Listing Properties on the National Register
The SHPO is the principal entity charged with the responsibility of nominating properties for listing on the National Register. Other public entities, however, can play a role in the listing process. Under the National Historic Preservation Act, federal agencies must establish a preservation program, in consultation with the Secretary of the Interior, which identifies and nominates properties for listing on the National Register. Local governments that have been "certified" by a SHPO may prepare a report on a property's eligibility for listing and recommend against such listing in individual cases. Finally, officially-recognized tribes that have been designated by the National Park Service as Tribal Historic Preservation Officers (THPOs) may assume the duties of a SHPO, including National Register nominations. Other tribes may work with a SHPO on matters occurring on or affecting historic properties on their land.
Private individuals also play a key role in the listing process. Many properties are included in the National Register as a result of the efforts of individuals seeking official recognition. Individuals seeking National Register status must file an application with the SHPO, which includes documentation supporting the property's eligibility. The process takes a minimum of 90 days and can take longer. Applications for National Register listing may be obtained from the SHPO or online through the National Park Service.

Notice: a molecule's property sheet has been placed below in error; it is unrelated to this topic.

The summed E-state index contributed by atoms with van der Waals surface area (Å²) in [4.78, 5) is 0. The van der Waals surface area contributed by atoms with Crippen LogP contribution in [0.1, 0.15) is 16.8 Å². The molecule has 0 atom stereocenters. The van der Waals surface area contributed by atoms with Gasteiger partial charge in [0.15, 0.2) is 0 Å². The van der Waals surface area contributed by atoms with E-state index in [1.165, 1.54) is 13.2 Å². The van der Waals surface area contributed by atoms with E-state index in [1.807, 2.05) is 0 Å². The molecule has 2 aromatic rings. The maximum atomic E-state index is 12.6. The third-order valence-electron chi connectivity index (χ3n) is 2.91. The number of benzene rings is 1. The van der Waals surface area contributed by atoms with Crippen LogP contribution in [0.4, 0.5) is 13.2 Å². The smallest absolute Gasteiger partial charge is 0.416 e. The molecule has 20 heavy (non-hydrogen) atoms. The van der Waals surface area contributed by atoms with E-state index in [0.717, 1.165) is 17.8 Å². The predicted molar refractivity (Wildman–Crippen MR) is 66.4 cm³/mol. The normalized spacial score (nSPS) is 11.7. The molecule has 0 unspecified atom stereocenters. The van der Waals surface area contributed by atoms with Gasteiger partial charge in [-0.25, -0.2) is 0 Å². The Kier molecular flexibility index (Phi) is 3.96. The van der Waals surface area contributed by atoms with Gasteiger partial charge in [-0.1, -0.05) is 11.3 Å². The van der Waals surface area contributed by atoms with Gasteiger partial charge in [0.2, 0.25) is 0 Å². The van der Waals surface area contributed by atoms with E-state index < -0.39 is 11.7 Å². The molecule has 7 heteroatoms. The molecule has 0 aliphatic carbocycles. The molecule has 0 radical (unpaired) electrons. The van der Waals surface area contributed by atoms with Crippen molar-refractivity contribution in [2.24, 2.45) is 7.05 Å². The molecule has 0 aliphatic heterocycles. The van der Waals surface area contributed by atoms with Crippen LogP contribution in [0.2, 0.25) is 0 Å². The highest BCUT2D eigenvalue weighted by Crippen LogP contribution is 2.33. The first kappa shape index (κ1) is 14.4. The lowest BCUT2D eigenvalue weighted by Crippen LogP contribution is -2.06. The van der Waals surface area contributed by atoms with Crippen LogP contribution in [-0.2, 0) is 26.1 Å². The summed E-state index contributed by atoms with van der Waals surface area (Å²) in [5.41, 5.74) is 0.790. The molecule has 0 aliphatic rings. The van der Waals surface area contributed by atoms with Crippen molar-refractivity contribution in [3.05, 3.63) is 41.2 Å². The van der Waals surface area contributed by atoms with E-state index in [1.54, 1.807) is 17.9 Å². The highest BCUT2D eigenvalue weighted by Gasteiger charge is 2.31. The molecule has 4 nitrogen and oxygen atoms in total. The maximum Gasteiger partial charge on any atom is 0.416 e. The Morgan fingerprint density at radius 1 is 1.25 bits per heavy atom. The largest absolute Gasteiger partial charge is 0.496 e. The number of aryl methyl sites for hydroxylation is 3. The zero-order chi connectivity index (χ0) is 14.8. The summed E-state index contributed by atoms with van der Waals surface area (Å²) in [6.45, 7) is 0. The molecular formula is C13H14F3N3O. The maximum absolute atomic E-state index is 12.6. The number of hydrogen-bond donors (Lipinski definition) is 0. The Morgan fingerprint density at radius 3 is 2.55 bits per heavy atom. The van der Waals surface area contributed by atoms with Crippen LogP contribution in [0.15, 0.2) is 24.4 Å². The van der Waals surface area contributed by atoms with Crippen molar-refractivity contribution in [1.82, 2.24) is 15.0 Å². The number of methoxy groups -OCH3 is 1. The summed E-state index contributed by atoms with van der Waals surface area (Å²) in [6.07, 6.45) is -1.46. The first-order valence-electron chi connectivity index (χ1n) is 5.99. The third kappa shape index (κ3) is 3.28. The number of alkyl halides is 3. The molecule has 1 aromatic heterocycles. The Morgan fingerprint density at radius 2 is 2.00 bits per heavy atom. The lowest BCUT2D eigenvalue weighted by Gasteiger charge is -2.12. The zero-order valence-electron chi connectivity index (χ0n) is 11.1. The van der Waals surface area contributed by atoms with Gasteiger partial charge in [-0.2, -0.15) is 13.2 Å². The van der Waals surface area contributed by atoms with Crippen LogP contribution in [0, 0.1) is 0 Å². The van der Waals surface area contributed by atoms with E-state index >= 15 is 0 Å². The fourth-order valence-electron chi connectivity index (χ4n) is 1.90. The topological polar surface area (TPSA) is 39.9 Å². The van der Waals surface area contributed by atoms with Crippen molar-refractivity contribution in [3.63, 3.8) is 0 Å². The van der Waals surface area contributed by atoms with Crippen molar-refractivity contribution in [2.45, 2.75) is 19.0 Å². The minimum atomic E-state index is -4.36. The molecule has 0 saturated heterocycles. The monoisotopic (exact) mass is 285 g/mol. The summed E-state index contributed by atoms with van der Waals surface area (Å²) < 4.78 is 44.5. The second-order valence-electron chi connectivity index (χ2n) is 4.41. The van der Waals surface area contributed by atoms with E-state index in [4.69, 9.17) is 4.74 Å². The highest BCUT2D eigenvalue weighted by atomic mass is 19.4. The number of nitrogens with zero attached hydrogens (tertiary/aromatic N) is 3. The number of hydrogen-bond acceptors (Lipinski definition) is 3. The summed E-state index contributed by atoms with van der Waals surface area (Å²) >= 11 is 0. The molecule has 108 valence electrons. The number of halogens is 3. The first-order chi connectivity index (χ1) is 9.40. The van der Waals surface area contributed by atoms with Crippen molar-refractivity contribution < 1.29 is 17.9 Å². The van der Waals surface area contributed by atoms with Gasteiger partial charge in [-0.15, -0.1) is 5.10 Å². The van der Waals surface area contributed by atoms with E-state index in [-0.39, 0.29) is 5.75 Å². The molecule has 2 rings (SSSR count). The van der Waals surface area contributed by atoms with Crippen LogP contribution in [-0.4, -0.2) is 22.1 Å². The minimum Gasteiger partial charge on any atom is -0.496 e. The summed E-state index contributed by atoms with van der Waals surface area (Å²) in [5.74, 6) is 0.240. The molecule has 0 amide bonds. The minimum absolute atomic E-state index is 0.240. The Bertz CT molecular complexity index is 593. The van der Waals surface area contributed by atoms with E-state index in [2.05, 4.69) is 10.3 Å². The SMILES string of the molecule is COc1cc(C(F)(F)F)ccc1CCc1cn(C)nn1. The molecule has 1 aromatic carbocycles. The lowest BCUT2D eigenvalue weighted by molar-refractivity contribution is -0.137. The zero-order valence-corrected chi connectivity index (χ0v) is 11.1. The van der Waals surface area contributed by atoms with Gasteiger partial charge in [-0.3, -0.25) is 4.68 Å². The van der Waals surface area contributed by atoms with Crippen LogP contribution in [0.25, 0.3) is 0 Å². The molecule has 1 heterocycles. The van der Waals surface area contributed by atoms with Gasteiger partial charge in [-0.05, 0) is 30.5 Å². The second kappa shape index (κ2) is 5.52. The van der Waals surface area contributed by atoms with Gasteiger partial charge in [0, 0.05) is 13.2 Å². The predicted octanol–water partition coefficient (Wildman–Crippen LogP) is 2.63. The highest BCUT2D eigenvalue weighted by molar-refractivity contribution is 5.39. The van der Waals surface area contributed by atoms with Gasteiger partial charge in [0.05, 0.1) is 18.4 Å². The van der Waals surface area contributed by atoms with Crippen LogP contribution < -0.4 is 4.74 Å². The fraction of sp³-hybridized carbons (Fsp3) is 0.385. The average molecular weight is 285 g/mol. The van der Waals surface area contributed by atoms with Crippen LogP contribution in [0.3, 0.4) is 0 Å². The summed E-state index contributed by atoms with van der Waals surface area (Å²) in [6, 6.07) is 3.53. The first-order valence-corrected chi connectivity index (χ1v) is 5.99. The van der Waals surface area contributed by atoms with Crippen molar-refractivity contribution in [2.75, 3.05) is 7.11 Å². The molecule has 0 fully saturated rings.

The NPS has developed a series of publications to assist private individuals in the completion of National Register applications. These include: "How to Apply the National Register Bulletin," National Register Bulletin (NPS. 1990, rev. 2002); "How to Complete the National Register Form," National Register Bulletin (NPS 1997); "How to Complete the National Register Multiple Property Documentation Form," National Register Bulletin (NPS 1991, rev. 1999); and "Researching a Historic Property," National Register Bulletin (NPS 1991, rev. 1998). These publications and others are posted on the National Park Service's website
. Many SHPOs provide lists of consultants who specialize in the preparation of National Register nominations. The Maryland Historical Trust, for example, posts a list of consultants on its website